As you may already know, I ran a pet sitting service in addition to my resume writing enterprise. (October 5th I notified clients I was shutting down.) If you think working for corporate America is demanding, try caring for someone’s animals in their own home. Goodness me, the stories I could tell.
I also volunteer as a Career Expert for Careerealism’s Twitter Advice Project (T.A.P.) Anonymous individuals pose job search and work-related questions and the experts respond via Twitter in 140-characters or less. Lately, some of the questions make me stop, shake my head and wonder what’s happening to the work ethic and why people are bewildered when they’re expected to do their job.
OK, so what do pet sitting, being a career expert and a diminishing work ethic have in common? Hang in there. I’m getting to it. One of my pet sit clients wanted their cat food heated for 8 seconds; another one insisted 5 seconds was optimum – imagine how much fun it was the time I sat for both clients in the same weekend. Another left me a note telling specifically which blanket to put in the carrier in the unlikely event I had to rush her cat to the emergency room. Another had bowls labeled so each dog ate out of the correct bowl.
While there are lots more examples, you can catch the drift. Pet owners, (like business owners) are very specific about caring for their animals (businesses). Did I always agree with them? Ah, no. C’mon. How many times do you see a cat rush to the microwave to heat up a mouse or a bug before devouring it? A sick cat will know/care if it’s resting on a specific blanket, really? Dogs can tell if they’re eating from the “correct” bowl? Granted order of feeding is important, but do they really care if the bowl is red or blue, as long as there’s food in it?
Did I spend time pontificating and arguing with clients and sharing my opinions about their care practices? Nope. I took notes and made sure I did as my “employers” told me. They didn’t ask for my opinion. They asked me to do a job, in the manner in which they saw best for their animals. They paid me. I “got over myself” and delivered stellar service, right down to ensuring I knew where that special cat blanket was, just in case I needed it. It was part of the job.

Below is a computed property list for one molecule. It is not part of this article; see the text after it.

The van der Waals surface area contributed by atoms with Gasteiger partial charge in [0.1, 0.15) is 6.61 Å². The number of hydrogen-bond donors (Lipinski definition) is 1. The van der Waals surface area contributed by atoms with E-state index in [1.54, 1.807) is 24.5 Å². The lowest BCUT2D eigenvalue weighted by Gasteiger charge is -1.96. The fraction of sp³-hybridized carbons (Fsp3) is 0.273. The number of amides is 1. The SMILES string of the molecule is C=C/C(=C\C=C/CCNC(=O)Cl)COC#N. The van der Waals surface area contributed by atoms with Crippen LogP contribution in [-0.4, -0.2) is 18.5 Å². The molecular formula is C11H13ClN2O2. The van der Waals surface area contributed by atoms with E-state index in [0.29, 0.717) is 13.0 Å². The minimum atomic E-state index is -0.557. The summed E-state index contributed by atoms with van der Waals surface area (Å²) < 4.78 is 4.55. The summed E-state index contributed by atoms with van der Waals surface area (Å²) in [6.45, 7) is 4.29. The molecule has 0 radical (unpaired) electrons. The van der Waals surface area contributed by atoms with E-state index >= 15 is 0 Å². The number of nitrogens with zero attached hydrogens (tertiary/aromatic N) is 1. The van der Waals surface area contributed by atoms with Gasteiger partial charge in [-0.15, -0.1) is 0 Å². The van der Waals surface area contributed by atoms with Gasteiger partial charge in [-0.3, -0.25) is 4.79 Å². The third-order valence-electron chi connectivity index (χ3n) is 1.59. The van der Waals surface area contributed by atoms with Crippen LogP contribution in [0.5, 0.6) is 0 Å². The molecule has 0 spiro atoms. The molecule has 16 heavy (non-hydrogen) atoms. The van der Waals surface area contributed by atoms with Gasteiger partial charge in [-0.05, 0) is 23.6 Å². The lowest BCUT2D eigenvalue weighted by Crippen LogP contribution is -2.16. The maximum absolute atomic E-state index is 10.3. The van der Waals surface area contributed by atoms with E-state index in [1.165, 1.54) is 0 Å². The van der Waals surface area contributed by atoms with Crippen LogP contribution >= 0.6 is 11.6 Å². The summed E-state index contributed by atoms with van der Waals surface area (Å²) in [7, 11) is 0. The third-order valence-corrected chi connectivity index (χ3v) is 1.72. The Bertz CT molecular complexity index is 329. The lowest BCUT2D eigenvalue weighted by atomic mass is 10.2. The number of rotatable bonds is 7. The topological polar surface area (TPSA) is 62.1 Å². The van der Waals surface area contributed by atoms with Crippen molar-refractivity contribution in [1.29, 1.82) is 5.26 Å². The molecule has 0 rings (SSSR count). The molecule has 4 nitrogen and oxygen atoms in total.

Some T.A.P. questioners pose queries like, “My boss expects me to get to work on time and that’s a problem”, “Why am I being held hostage? I asked to leave early for a ballgame and was told no.”, “I want to take a cooking class, but I’ll have to miss work, is that OK?”, “They’re moving people I don’t like into my department. What am I to do?” Wait. I’ll be right back. I’ve got to get some cheese to go with this whine.
If you agreed to take a job, were told the start time and now getting there on time is inconvenient, it’s a self-discipline problem. Suck it up; hire a brass band to roll you out of bed if necessary, but on-time arrival is not an unrealistic expectation. You’re allowed to ask for scheduling considerations, but based on business climate, department goals and dare I say, your supervisor’s mood, you might hear no. You’re grown. Deal with it. Gee. You have to work with someone you don’t like. Oh well. Find a way to get along during the workday. I used to tell my employees, “You don’t have to like each other at 7:59 a.m. or 5:01 p.m., but from 8-5, you better all be pulling in the same direction – toward business success – period.”
It seems most of the questions stem from a belief work is a necessary inconvenience and a business should acquiesce to the whims of each and every employee. Making everyone happy, all the time, dooms a business to failure. That’s not to say everyone should be miserable or sometimes special things can’t happen, but overall, you were hired to do a job. You agreed. You draw a paycheck because of that agreement and on payday, everybody’s even.
Bottom line, they call it work for a reason – it’s not always fun. As long as assignments aren’t immoral, unethical or illegal, stop complaining about the tiny things and do what you were hired to do. That’s not to say don’t offer opinions about business operations, that’s expected from a good employee. What I’m saying is, stop complaining when the business doesn’t revolve around your own personal wants and needs. If that becomes a problem for you, then update your resume and find a job that is more suited to your tender sensibilities. Otherwise, devote yourself to the success of the organization. If they ask you to heat cat food for 8 seconds, arrive on time, or brush a hippo’s teeth, then do it with a smile and know you’re contributing to the overall success of the organization, whether you see it that way or not.